We are living in “a time of Warre, where every man is Enemy to every man.” A few of the “warres” that we hear about every day: America is out to destroy the Middle East for oil; Muslims are out to destroy Western civilization for ‘‎شريعة  law; China is out to destroy the world economy; gays are out to destroy the sanctity of marriage; the American government is out to destroy the American people for the sake of the ruling class of neo-cons, and, in the process, rule the world. And on and on. 

My take on all of this is that all fear-mongering is designed for the same purpose. It is not to convince us of the pending destruction (or the destruction that has already taken place and of which we are not yet aware) of society or even the world. Rather, these conspiracy theories and apocalyptic visions and “wars and rumors of war”—even the pseudo-religious ideas of the predictions of Nostradamus  and “The Rapture”—are meant to give us excuses not to think individually about the absolute certainty of our own death. 

Which would you rather think about—how to find and punish those responsible for destroying the World Trade Center (whether American neo-cons or Muslim extremists), or the fact that a week from next Tuesday you, as you, as a physical entity, as a human being living on planet Earth, might simply and utterly cease to exist? Which would you rather think about—how to stop men who, by nature, have sex with men and women who, by nature, have sex with women from having the same conjugal rights that you have, or the absolute certainty that you will eventually be exactly as dead as those faggots and dykes? Which would you rather think about—the possibility that an Apocalypse of some sort is going to kill us all in some sort of geological, planetary, or cosmic show that will astound all of us in two years, or the fact that, once that happens you, yes you, individually and living in your own body totally apart from anyone else, will not exist after that cataclysm. And you will forget for eternity that you were ever alive—whether or not the universe had a beginning or will have an end?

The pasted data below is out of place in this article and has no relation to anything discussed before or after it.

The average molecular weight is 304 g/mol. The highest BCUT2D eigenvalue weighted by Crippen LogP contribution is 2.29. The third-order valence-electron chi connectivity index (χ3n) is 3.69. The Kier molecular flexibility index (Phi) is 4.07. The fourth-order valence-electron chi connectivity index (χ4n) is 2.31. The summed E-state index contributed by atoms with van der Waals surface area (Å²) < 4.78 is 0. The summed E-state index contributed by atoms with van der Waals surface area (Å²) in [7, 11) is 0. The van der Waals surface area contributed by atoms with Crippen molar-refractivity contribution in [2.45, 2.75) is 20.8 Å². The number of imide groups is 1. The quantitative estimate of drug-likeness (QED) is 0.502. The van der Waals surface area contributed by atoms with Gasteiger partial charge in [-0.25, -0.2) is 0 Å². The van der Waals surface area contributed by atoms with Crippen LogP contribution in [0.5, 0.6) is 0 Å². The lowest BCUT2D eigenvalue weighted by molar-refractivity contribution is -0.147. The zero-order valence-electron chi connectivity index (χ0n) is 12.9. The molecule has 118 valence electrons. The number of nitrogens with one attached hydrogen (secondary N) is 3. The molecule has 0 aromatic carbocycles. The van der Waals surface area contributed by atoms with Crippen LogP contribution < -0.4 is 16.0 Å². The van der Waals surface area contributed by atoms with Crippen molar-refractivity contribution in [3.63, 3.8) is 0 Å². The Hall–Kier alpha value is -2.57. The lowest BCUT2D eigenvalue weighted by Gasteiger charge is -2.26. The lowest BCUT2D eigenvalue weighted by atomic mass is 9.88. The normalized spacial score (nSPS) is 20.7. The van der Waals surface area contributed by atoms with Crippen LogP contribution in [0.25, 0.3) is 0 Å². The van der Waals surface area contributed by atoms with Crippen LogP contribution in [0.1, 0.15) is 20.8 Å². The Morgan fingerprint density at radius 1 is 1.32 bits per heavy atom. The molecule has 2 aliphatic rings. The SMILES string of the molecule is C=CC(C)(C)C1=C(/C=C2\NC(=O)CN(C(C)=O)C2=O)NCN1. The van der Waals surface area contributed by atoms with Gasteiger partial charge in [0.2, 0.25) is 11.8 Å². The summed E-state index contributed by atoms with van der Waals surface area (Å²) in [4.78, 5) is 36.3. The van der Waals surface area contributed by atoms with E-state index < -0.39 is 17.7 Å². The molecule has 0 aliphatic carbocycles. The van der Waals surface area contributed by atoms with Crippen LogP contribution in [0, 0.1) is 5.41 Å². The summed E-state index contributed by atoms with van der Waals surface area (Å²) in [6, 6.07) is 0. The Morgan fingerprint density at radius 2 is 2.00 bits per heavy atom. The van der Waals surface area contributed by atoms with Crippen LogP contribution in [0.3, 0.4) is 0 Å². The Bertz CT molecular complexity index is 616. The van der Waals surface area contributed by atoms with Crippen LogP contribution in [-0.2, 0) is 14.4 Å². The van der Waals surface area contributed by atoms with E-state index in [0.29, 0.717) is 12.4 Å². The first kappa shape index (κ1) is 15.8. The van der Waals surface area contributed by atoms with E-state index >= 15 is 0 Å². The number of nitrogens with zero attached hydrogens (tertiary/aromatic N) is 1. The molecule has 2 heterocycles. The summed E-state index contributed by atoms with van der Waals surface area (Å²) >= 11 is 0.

If Baudrillard is even half right, we have to have apocalyptic ideas to think about, even though we don’t want to admit either the need, or the thinking. Take 9/11, for example: 

       The fact that we have dreamt of this event, that everyone without exception has dreamt of it. . . is unacceptable to the Western moral conscience. Yet it is a fact, and one which can indeed be measured by the emotive violence of all that has been said and written in the effort to dispel it. (3)

Rubens - Conspiracy Theory

We dream of such cataclysms, I think, because they take the focus off of our own mortality. And the angrier and more preposterous our writing and talking about such cataclysms become, the more it demonstrates that we “live without other security, than what [our] own strength, and [our] own invention shall furnish [us] withal.” In the end, of course, that is no security at all. Our anger and obsession with understanding or proving the “truth” about our cataclysms prove not that we have any control over them. Rather, our “emotive violence” proves we are terrified of our own individual total lack of control over our personal world or destiny, over our death.
(1)   Ash, A. (2005). “Scared mindless: The essence of being an American we never talk about.” [Book review of Fear: The history of a political idea by C. Robin, 2004]. Quoted in Fisher, Michael R. “Invoking ‘fear’ studies.” Journal of Curriculum Theorizing 22.4 (2006): 39.
(2.)  T Hobbes, Leviathan, introduction by Kenneth Minogue (JM Dent and Sons, Everyman’s Library, 1987), Part I, ‘Of Man’, Ch XIII, 64-65,66. Quoted in Gaakeer, Jeanne. “The legal hermeneutics of suffering.” Law and Humanities 3.2 (2009): 123.
(3)  Baudrillard, J. (2002). The spirit of terrorism and requiem for the twin towers. [trans. Chris Turner]. London, UK: Verso.